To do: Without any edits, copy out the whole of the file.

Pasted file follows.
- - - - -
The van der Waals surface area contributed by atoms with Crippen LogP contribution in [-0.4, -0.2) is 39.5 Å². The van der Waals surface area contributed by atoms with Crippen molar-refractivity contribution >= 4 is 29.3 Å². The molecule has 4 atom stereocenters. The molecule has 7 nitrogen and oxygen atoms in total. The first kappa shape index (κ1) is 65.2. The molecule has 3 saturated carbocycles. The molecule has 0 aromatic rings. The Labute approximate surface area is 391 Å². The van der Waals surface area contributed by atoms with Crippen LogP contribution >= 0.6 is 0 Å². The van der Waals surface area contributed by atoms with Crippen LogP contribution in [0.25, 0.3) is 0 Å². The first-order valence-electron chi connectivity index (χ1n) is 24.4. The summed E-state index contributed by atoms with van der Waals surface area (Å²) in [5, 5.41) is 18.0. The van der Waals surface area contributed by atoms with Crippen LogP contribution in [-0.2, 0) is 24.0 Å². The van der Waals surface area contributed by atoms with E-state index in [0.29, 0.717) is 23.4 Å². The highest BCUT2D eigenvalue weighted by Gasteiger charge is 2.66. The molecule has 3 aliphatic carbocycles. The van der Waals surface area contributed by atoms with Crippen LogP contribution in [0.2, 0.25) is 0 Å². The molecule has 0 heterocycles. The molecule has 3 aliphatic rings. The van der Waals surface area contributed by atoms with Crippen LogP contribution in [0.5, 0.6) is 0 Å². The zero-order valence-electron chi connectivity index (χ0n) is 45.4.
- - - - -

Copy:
The van der Waals surface area contributed by atoms with Crippen LogP contribution in [-0.4, -0.2) is 39.5 Å². The van der Waals surface area contributed by atoms with Crippen molar-refractivity contribution >= 4 is 29.3 Å². The molecule has 4 atom stereocenters. The molecule has 7 nitrogen and oxygen atoms in total. The first kappa shape index (κ1) is 65.2. The molecule has 3 saturated carbocycles. The molecule has 0 aromatic rings. The Labute approximate surface area is 391 Å². The van der Waals surface area contributed by atoms with Crippen LogP contribution >= 0.6 is 0 Å². The van der Waals surface area contributed by atoms with Crippen LogP contribution in [0.25, 0.3) is 0 Å². The first-order valence-electron chi connectivity index (χ1n) is 24.4. The summed E-state index contributed by atoms with van der Waals surface area (Å²) in [5, 5.41) is 18.0. The van der Waals surface area contributed by atoms with Crippen LogP contribution in [-0.2, 0) is 24.0 Å². The van der Waals surface area contributed by atoms with E-state index in [0.29, 0.717) is 23.4 Å². The highest BCUT2D eigenvalue weighted by Gasteiger charge is 2.66. The molecule has 3 aliphatic carbocycles. The van der Waals surface area contributed by atoms with Crippen LogP contribution in [0.2, 0.25) is 0 Å². The molecule has 0 heterocycles. The molecule has 3 aliphatic rings. The van der Waals surface area contributed by atoms with Crippen LogP contribution in [0.5, 0.6) is 0 Å². The zero-order valence-electron chi connectivity index (χ0n) is 45.4.